The Last “Traditional” Thanksgiving

In the beginning, God created turkeys…well, that’s not exactly true—turkeys evolved in North and Central America somewhere in the neighborhood of twelve million years ago, during the Miocene/early Pliocene epoch—but it makes for a good story.

Turkeys are intelligent, highly social and easily distressed when isolated or kept from their familiar surroundings. Adults can differentiate between friends and possible foe, and have been known to go into attack mode to drive off outsiders. Benjamin Franklin described the turkey as “a Bird of Courage, and would not hesitate to attack a Grenadier of the British Guards who should presume to invade his Farm Yard with a red Coat on.”

Their size, showy feathers and territorial disposition make turkeys an easy target for anyone with a weapon and an unwholesome urge to kill. Native Americans have a long history of feasting on turkeys that began well before the first Thanksgiving—the California turkey was hunted to extinction over 10,000 years ago. Meanwhile, modern human’s industrialized abuse of turkeys is nothing short of barbaric. Man has become so proficient at playing God with the turkey that nowadays the once proudly feathered bird is hardly recognizable. The vast majority of domesticated turkeys are bred to have white feathers because their pin feathers are less visible to the feaster when the carcass is “dressed” (glib jargon meaning butchered and mechanically plucked).

Any compassionate creator would be appalled by the unimaginable scale of institutionalized abuse of turkeys on factory farms or even on pseudo “free range” feel-good farms. Yet, each year turkeys are depicted—appearing at ease or even pleased with their plight—in inane commercials meant to soothe any holiday shopper who may have inadvertently stumbled onto the ugly truth about the suffering and cruelty inherent in the meat industry.

If you’re feasting on the flesh of one of the 45 million turkeys slaughtered this Thanksgiving season, please take a minute to consider the unnecessary suffering your meal caused and make this your last “traditional” Turkey-kill Day. Next year, try celebrating the life of the turkey while you feast on Tofurky or Field Roast, cranberries, candied yams, mashed potatoes, dressing, pumpkin pie and all the other tasty non-animal fixin’s. You may end up stuffed, but at least a bird won’t have to be.

Text and Wildlife Photography ©Jim Robertson, 2012. All Rights Reserved

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7 thoughts on “The Last “Traditional” Thanksgiving

  1. When I remember my dear mom always dutifully preparing the turkey on Thanksgiving, it was with a forced happiness, only “comforted” in the strangeness and cruelty of having that large dead bird carcass in the kitchen by the fact that everyone else was doing it, always had done it, and who were we to doubt history and customs? We had to eat, didn’t we? It was so tasty! And blah blah with all the usual excuses. We want our lives cherished, so we need to cherish the lives of others, including turkeys. Obama pardoned the turkey (or 2 of them?) today, with the usual smirky attitude and jokes…what a meaningless and sarcastic gesture while partaking in the slaughter of others. Not meaningless to the 2 turkeys of course, but I read that last year’s pardoned one ended up mysteriously dead and gone or something. What a world. Thanks for this tribute to turkeys. We’re having a non-animal feast tomorrow, needless to say; loving life, it’ll be great. Love your blog btw :-)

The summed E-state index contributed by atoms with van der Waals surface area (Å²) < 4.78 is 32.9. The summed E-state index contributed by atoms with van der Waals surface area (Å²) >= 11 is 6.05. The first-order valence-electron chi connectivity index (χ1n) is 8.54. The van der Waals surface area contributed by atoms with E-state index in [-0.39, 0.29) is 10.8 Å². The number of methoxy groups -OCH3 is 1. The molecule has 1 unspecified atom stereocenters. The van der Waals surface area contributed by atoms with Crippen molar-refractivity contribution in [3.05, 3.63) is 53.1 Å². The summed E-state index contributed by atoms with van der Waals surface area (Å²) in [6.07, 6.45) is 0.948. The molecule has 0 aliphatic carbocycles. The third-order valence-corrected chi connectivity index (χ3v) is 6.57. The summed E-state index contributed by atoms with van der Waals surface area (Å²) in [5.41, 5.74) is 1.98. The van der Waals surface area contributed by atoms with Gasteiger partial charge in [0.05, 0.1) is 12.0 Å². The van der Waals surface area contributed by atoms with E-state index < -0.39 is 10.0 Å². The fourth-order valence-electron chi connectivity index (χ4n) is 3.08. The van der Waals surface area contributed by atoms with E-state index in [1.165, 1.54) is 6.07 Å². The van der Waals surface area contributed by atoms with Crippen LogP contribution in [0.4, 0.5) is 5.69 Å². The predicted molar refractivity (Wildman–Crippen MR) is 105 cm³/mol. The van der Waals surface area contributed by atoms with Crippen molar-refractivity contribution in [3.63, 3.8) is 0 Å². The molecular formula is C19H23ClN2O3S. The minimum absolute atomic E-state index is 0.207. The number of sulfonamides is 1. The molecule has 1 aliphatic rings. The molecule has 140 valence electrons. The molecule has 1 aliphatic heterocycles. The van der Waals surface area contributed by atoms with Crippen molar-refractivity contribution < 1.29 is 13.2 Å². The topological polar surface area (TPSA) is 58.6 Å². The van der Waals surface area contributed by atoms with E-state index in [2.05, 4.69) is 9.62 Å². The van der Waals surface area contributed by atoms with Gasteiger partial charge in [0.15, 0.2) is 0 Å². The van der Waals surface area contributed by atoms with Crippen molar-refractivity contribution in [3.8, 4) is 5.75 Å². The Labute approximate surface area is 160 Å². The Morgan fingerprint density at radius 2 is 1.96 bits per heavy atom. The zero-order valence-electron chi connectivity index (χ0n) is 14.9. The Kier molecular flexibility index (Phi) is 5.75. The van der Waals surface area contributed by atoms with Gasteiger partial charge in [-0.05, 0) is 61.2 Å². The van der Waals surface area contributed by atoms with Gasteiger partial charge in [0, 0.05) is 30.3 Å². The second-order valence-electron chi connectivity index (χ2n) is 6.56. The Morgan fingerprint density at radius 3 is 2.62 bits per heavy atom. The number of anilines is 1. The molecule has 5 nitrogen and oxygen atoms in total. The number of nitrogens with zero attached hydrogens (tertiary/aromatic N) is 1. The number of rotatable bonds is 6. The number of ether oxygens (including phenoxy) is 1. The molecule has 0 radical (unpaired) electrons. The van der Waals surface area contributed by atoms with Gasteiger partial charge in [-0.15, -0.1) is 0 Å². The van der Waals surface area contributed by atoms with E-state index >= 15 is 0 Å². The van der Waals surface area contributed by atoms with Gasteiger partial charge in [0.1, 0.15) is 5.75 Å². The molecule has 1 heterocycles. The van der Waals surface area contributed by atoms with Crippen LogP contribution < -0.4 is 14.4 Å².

• Thanks Laura. Yes, peer pressure of “everyone else is doing it” is strong incentive, but once you see through it–and see the birds as living beings–there’s no going back. The meaningless “pardoning” ceremony trivializes the lives of the 45 million unpardoned turkeys and only makes people feel better about their hedonism.

  2. Thank you for your insightful comments on turkeys and the lengths to which we go to hide the fact that what lies on our dinner plates is the physical remains of someone who was intelligent, affectionate, and who valued his or her life.

    The idea, mentioned in the previous comment, of a human pardoning a turkey is ludicrous. We should hang our heads in shame and beg their pardon for altering their natural, wild status in a manner that causes them severe pain and debility; for raping them, for confining them in gross and foreign living conditions, and for unnecessarily taking their lives. You might be interested to meet some rescued turkeys at Eden Farm Animal Sanctuary in the newly released movie of their lives available free on http://www.matildaspromise.org/index.php/the-film/

    • Yes, we should be asking for a pardon from the turkeys, but people need to stop their killing spree before they can ask to be pardoned. Thanks for the info and link to Eden, Sandra. The turkeys in my photos on this post were at Pigs Peace Sanctuary in Washington. The wild turkeys (with black feathers) showed up on their own. They must have noticed what a peaceful place for animals the sanctuary is!

  3. Thank you for this, Jim. Eating low on the food chain helps all animals, domestic and wild, for so many reasons. Some of my most joyful moments with wildlife have been in the presence of wild turkeys. Beautiful and amazing birds. :)

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